Here’s an interesting report that breaks down economic growth (GDP growth) by industry. Published by…
Here’s an interesting report that breaks down economic growth (GDP growth) by industry.
Published by the Bureau of Economic Analysis, the report goes beyond the singular top-line number, to show which industries are doing well, which are doing really well, and which ones are lagging.
First, the top-line number. Growth is strong.
Economy-wide, real gross output—principally a measure of an industry’s sales or receipts, which includes sales to final users in the economy (GDP) and sales to other industries (intermediate inputs)—increased 2.7 percent in the first quarter.
This reflected an increase of 3.2 percent for the private goods-producing sector, 3.0 percent for the private services-producing sector, and 0.3 percent for the government sector.
Overall, 13 of 22 industry groups contributed to the increase in real gross output.
Real Estate, Information and Nondurable Goods Manufacturing Lead the Way
Real estate and rental and leasing; information; and nondurable goods manufacturing were the leading contributors to the increase in U.S. economic growth in the first quarter of 2018.
According to gross domestic product (GDP) by industry statistics released by the Bureau of Economic Analysis, 14 of 22 industry groups contributed to the overall 2.0 percent increase in real GDP in the first quarter.
For the real estate and rental and leasing industry group, real value added—a measure of an industry’s contribution to GDP—increased 3.3 percent in the first quarter, after increasing 1.9 percent in the fourth quarter. The first quarter growth primarily reflected an increase in the housing services industry.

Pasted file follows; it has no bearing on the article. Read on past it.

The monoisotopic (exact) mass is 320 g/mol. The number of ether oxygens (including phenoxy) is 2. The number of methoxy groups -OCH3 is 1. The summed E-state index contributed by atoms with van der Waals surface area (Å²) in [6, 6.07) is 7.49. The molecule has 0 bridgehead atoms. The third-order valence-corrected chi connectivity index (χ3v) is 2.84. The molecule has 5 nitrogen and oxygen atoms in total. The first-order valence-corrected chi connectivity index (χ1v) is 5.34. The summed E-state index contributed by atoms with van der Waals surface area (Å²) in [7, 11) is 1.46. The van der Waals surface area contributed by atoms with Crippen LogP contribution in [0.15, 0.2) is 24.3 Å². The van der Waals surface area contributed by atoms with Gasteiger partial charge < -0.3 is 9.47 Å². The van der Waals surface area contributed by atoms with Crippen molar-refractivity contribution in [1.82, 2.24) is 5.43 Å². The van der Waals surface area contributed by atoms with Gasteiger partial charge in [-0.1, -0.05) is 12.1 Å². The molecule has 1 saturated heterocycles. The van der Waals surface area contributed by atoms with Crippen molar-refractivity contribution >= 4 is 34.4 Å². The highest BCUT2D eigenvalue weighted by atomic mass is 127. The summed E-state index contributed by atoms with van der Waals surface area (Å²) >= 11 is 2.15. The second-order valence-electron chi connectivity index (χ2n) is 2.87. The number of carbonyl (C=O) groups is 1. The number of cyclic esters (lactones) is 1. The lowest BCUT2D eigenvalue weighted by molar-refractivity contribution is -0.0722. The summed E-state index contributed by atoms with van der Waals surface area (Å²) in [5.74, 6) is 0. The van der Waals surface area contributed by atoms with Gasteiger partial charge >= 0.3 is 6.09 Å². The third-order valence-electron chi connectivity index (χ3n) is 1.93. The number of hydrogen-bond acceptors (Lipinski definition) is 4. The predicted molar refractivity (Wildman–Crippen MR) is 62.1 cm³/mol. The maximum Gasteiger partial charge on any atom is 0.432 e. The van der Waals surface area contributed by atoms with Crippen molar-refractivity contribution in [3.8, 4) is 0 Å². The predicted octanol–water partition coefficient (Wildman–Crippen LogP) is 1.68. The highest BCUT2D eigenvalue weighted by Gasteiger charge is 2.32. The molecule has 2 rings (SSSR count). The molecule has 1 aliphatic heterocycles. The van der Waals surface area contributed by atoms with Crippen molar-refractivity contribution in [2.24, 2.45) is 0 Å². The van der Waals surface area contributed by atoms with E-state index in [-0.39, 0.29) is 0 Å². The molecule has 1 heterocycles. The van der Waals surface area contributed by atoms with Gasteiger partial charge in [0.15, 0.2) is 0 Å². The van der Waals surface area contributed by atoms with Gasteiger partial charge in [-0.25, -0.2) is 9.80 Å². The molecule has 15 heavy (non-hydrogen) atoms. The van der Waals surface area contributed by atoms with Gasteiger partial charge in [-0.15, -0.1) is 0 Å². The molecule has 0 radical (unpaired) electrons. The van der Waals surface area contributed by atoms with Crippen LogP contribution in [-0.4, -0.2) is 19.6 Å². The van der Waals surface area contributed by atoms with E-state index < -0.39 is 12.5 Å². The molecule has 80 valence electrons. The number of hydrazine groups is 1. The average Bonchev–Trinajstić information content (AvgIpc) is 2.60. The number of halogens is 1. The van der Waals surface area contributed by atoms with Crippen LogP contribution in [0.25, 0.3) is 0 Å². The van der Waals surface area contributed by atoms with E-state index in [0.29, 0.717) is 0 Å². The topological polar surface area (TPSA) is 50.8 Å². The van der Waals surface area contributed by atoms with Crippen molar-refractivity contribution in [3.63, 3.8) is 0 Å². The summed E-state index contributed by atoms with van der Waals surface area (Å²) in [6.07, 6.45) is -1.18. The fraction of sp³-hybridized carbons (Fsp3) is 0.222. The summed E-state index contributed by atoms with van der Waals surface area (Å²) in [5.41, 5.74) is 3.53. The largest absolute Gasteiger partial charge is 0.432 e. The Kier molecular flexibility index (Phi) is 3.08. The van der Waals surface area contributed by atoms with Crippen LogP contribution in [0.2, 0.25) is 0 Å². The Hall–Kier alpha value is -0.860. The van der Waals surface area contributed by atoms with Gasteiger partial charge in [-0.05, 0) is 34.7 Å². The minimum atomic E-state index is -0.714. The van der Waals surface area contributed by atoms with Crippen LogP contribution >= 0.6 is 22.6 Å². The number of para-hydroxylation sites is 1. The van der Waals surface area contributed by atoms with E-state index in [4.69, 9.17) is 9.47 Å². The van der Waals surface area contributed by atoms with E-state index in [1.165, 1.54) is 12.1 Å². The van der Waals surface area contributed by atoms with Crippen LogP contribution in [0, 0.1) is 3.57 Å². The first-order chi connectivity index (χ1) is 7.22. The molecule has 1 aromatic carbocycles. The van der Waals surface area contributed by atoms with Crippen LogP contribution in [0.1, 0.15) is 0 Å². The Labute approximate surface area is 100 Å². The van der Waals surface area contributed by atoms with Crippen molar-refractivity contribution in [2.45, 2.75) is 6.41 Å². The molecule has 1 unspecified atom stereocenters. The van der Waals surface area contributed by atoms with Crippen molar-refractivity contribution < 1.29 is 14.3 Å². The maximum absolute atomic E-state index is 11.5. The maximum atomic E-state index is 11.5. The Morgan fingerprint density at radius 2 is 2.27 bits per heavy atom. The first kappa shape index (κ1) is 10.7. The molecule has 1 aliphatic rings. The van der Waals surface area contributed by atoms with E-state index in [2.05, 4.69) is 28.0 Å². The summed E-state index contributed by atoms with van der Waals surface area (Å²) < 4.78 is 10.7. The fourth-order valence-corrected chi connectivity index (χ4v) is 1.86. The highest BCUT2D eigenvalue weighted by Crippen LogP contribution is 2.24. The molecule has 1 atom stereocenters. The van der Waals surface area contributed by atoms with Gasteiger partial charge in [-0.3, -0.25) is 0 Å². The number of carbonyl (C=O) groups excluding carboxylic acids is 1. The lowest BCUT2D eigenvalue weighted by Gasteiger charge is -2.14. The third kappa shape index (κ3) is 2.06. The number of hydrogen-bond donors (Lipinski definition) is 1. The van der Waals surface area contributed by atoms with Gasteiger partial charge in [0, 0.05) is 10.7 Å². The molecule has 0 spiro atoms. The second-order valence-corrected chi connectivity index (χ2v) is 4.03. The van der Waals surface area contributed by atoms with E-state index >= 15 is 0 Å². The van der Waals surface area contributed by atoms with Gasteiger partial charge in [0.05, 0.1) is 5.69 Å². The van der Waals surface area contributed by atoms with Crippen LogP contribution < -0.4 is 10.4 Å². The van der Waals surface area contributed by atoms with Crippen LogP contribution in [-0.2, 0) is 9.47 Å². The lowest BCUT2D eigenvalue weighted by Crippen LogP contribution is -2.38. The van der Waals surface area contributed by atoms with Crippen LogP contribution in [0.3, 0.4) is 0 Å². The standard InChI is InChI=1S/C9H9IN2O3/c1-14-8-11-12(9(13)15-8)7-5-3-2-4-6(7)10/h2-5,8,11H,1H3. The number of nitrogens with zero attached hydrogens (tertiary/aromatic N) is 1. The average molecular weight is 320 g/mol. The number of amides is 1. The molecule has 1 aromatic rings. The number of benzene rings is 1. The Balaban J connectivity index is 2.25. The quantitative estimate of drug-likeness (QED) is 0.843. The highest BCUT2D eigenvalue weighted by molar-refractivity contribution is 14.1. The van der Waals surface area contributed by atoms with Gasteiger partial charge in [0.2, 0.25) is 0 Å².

Information services increased 6.8 percent, after decreasing 0.2 percent. The first quarter growth primarily reflected increases to both broadcasting and telecommunications and the publishing industry.
Nondurable goods manufacturing increased 3.8 percent, after increasing 3.1 percent. The first quarter growth primarily reflected increases in petroleum and coal products, as well as food, beverage and tobacco products.
Transportation and warehousing increased 6.4 percent, after increasing 5.4 percent, primarily reflecting an increase in air transportation.
Durable goods manufacturing increased 3.2 percent, after increasing 7.2 percent, and was the second leading contributor to the slowdown.
Transportation and warehousing increased 6.5 percent, after increasing 0.7 percent. This was the largest increase since the fourth quarter of 2014 and primarily reflected increases in air and truck transportation.
Information services increased 7.2 percent, after increasing 4.2 percent. This industry has increased for seven consecutive quarters.